When I first joined Goomba Stomp back in January I was hoping to cover import games and niche Japanese titles. My first article for the site covered easy ways to play old Nintendo imports. I really wanted to carry that focus through into my other work for the site, and since we’ve expanded I can finally do that. Welcome to “Import Report,” a bi-monthly column where I’ll be covering games and phenomenon from across the Pacific. I want to continue with what I started in my first article, and go over ways to play imports easily, but with Sony consoles this time.
Modern Sony consoles and handhelds are some of the easiest devices to import on. The PS3, PS4, PSP, and Vita are all region-free. You can play any game published in any region as long as you have the console it’s available on. It’s also very easy to set up an account through PSN for another region. This is even easier on the PS3 and PS4, where hard drive space allows for multiple accounts on one console. The Vita unfortunately requires some weird formatting tricks and multiple memory cards (at least if you intend to have multiple accounts). Below I’ve put together but you could use the same method for any available region.
The main thing to keep in mind is that a Japan-region account will only accept direct payments from a Japanese credit card. You can circumvent this with pre-paid cards that you can find on import sites like Play-Asia.
Now you’ve made your account and bought your card, but how do you go about using them? Below is another picture guide that translates the game-important parts of the shop menu.
Sony’s earlier consoles are a bit tougher on the region-locking. The original PlayStation and the PlayStation 2 both have software lockouts, preventing games not from the same region as the system from running properly on them. Both consoles can quickly have these issues fixed with mod-chips and a little soldering; however, this can be kind of costly if you’re not already invested in this type of hobby. There’s plenty of other weird tricks to get around these issues though, and how you go about doing them is all up to the amount of patience you have.
The original PlayStation has a few easy and interesting bypasses, the first being the Disc swap trick. If you happen to own one of the first model PlayStation consoles you can run imports by simply exchanging a loaded game from the console’s region with one from another during the disc reading process when the console boots up. You need to either use a piece of wadded paper or tape your hold-down latch on the disc-cover though, as the console stops reading discs when it thinks the cover is open. This isn’t the ideal way to go about loading up imports though, since you can heavily damage your console and games by using this method.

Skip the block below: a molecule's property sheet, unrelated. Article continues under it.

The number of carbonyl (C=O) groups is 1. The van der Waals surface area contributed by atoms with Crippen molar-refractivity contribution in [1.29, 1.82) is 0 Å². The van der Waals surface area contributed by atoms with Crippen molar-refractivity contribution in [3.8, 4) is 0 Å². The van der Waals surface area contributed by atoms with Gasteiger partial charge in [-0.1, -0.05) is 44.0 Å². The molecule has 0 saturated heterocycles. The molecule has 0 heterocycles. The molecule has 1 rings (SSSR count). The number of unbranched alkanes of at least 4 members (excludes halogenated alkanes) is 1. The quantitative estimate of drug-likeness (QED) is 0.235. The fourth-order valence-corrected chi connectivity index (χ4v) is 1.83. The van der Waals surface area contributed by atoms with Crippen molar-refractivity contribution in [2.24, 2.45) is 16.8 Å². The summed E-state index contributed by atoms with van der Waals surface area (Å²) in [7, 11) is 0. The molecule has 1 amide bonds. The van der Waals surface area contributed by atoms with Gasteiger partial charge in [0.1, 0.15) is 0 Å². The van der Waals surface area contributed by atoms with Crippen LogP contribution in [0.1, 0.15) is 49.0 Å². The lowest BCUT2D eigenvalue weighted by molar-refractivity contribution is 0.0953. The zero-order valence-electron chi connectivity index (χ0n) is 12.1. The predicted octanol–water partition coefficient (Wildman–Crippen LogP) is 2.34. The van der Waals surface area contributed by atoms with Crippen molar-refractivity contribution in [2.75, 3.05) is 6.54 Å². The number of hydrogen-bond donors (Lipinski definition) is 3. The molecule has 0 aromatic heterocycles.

The reason this works is because when you boot the console up it loads files from the matched-region disc, which is telling it that the CD it’s reading from is from the same region. Encryption was not at its strongest early on in the CD-era, and Sony quickly fixed this issue in later models. It’s still possible to do a similar style of bypass with a cheat device like a Game Shark though.
If you want to get the most out of an early Sony import library, it would probably be better to just skip the original PlayStation and settle on the PlayStation 2. The PS2 is backwards compatible, so it can play PS2 and PSX imports once you get around its region lock. There are plenty of ways to get imports running on the PS2, the easiest being the “Tape and Tissue” mod for the PS2 Slim line.
Tape and Tissue is similar to the old Disc Swap trick on the PSX. You block off the sensors that tell the PS2 console that the lid is closed and that it can’t read a specific disc. Even though this is the cheapest and easiest of console mods, it’s still possible to mess it up. I’ve made another picture guide to help out those interested. Unlike the PSX mod though, you will need to track down a boot-disc. You can find one at any console modding website with a proper Google search.
The downside to the Tape and Tissue mod is that you can no longer load up two disc games that ask you to swap in the middle of a play through. Fixing this is as simple as removing the wad of paper with a pair of tweezers and undoing the tape, but it would require you to redo it if you wanted to play more imports later.
You can, of course, always import the desired console you want. Japanese PlayStations run a little over $100 with PS2s dipping into $150 or $200. Memory cards and controllers thankfully do not have any region locking to them, and can be used on a console regardless of where it’s from.
Now that we’ve covered most of the easy-to-import for consoles we can start getting into the games. Make sure to check back month when we start digging into the interesting world of import gaming.